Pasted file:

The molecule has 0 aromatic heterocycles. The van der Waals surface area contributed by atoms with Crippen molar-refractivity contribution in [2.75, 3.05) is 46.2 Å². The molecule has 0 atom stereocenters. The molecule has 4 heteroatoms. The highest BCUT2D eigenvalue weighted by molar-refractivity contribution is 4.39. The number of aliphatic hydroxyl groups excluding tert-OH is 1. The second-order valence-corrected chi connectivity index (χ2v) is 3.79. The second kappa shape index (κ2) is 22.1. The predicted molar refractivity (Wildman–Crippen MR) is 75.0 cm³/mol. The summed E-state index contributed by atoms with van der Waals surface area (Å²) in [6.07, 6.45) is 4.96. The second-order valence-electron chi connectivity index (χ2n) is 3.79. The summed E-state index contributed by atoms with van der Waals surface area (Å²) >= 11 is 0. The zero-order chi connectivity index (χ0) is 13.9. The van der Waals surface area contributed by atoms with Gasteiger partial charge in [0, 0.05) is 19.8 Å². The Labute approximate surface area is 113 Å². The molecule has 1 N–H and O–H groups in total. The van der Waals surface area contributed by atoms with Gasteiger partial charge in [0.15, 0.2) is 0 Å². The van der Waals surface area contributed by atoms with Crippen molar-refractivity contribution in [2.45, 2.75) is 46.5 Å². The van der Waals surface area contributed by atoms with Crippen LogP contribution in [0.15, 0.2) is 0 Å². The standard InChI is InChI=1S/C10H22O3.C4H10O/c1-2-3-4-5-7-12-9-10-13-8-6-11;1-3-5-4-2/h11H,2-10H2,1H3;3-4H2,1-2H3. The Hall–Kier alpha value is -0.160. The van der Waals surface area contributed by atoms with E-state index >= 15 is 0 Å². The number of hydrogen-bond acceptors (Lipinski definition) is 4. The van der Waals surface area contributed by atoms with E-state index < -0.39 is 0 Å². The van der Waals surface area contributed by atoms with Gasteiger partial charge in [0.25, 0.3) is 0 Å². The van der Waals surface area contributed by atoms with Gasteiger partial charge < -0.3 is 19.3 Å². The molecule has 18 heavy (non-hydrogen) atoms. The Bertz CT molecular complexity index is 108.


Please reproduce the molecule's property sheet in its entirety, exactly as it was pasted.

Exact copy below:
The molecule has 0 aromatic heterocycles. The van der Waals surface area contributed by atoms with Crippen molar-refractivity contribution in [2.75, 3.05) is 46.2 Å². The molecule has 0 atom stereocenters. The molecule has 4 heteroatoms. The highest BCUT2D eigenvalue weighted by molar-refractivity contribution is 4.39. The number of aliphatic hydroxyl groups excluding tert-OH is 1. The second-order valence-corrected chi connectivity index (χ2v) is 3.79. The second kappa shape index (κ2) is 22.1. The predicted molar refractivity (Wildman–Crippen MR) is 75.0 cm³/mol. The summed E-state index contributed by atoms with van der Waals surface area (Å²) in [6.07, 6.45) is 4.96. The second-order valence-electron chi connectivity index (χ2n) is 3.79. The summed E-state index contributed by atoms with van der Waals surface area (Å²) >= 11 is 0. The zero-order chi connectivity index (χ0) is 13.9. The van der Waals surface area contributed by atoms with Gasteiger partial charge in [0, 0.05) is 19.8 Å². The Labute approximate surface area is 113 Å². The molecule has 1 N–H and O–H groups in total. The van der Waals surface area contributed by atoms with Gasteiger partial charge in [0.15, 0.2) is 0 Å². The van der Waals surface area contributed by atoms with Crippen molar-refractivity contribution in [2.45, 2.75) is 46.5 Å². The van der Waals surface area contributed by atoms with Crippen LogP contribution in [0.15, 0.2) is 0 Å². The standard InChI is InChI=1S/C10H22O3.C4H10O/c1-2-3-4-5-7-12-9-10-13-8-6-11;1-3-5-4-2/h11H,2-10H2,1H3;3-4H2,1-2H3. The Hall–Kier alpha value is -0.160. The van der Waals surface area contributed by atoms with E-state index >= 15 is 0 Å². The number of hydrogen-bond acceptors (Lipinski definition) is 4. The van der Waals surface area contributed by atoms with E-state index < -0.39 is 0 Å². The van der Waals surface area contributed by atoms with Gasteiger partial charge in [0.25, 0.3) is 0 Å². The van der Waals surface area contributed by atoms with Gasteiger partial charge < -0.3 is 19.3 Å². The molecule has 18 heavy (non-hydrogen) atoms. The Bertz CT molecular complexity index is 108.